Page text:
But in order to take advantage of other people’s expertise and knowledge, there really isn’t any more direct way of doing that than sitting side by side, asking questions, and watching what they do. Attempting to do that over a telephone, or e-mail or instant message conversation simply doesn’t cut it.
I NEED to be interacting directly with that person, bouncing ideas off them, asking questions, and getting instant feedback.
And working from home simply doesn’t give me that kind of close interactive experience.
In fact, I’d go so far as to say technology can inadvertently DISCOURAGE direct human interaction. It’s easy to hide behind an e-mail or instant message, rather than respond face to face to a person who has a question or wants to discuss something with you. Many subtle nuances like body language and facial expressions are all lost in translation when you’re interacting with someone via e-mail or instant messaging.
2. Meetings require more coordination
When you work in the office with your other coworkers, initiating and conducting impromptu meetings is a snap. All you have to do is holler over the cube wall or your desk divider and ask your fellow co-workers to drop what they’re doing and find a conference room. Or even easier, just huddle together in a circle and start a meeting.
That’s not so easy when you’re at home. You have to check everyone’s meeting schedules and hope they’re not away from their desks. A lot of planets have to align up for you to conduct a meeting.
3. Working remotely means less visibility in the organization
If you want to get noticed in an organization and increase your chances of promotion and rising through the ranks, hiding behind technology and working from home isn’t doing you any favors. Sure, it’s possible to get noticed even if you’re working from home, but it seems like you’re unnecessarily handicapping yourself by reducing your opportunities to interact directly with your co-workers and upper management.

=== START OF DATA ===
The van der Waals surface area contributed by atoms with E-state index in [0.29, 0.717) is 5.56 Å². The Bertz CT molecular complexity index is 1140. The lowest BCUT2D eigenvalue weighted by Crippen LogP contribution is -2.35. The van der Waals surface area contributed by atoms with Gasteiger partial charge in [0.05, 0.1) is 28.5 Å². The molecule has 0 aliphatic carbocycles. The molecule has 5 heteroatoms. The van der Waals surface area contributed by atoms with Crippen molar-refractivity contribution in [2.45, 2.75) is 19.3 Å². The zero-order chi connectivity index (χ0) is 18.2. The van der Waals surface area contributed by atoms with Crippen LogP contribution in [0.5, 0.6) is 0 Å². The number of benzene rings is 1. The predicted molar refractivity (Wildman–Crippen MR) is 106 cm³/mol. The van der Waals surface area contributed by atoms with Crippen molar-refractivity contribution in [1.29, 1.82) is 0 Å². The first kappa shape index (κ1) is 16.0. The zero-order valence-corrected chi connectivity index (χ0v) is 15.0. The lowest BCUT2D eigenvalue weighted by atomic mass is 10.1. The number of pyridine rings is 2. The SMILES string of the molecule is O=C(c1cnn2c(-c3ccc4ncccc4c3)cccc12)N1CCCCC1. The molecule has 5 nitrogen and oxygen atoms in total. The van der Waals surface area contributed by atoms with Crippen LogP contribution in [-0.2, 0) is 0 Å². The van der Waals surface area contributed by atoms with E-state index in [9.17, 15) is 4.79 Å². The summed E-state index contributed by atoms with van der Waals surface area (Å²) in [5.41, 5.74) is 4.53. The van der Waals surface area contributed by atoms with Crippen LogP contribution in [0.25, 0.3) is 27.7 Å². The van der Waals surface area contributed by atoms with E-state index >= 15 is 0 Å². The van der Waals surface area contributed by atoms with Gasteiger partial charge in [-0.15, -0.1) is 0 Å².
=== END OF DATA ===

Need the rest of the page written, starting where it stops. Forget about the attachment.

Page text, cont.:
It’s almost common sense … which do we prefer on our birthday, an e-mail message from all our friends and relatives? Or a surprise birthday party where everyone took the time and effort to attend and convey their joy and happiness to you in person?
Is it really any different in a corporate work environment?
4. Productivity can suffer
There’s also the matter of motivation. I can confidently attest to the difficulty of maintaining the same motivation level when I’m working from home, in the comfort of my own home, versus going through all the effort of traveling to the office.
After all, why work hard, when Angry Birds is just a smartphone away?
This was one of the main arguments Mayer made for changing Yahoo’s work from policy: that remote work was counterproductive to her goal of increasing productivity.
Don’t get me wrong. There are obvious and significant financial and time-saving benefits for employees who take advantage of a work from home policy.
But it’s important to weigh those perks against the real work productivity challenges of motivation and face to face interaction benefits of physically traveling to the office.
I’ve taken advantage of work from home policies from several of my employers, and I have directly experienced some of the concerns Mayer argued for in abolishing their remote work policy.
In fact, I can equate the same logistical challenges and problems that working from home bring, to working with offshore teams as well. Not only are you dealing with the challenge of trying to coordinate work with team members that can be halfway across the globe, you’re also struggling with the time zone challenges where you only have a small window of time where you and the offshore team are even AWAKE and working in the office at the same time.
The Bottom Line
There isn’t an easy answer here. It’s not a black and white issue. I am certain there are some organizations who have embraced the work from home policy and had much success maintaining worker productivity.
But I think it’s worth challenging the assumption that a work from home policy is puppy dogs and roses. I think there are real and tangible losses that can happen when you’re working from home and every organization would be wise to analyze whether the obvious benefits of a work from home policy outweigh the negative consequences.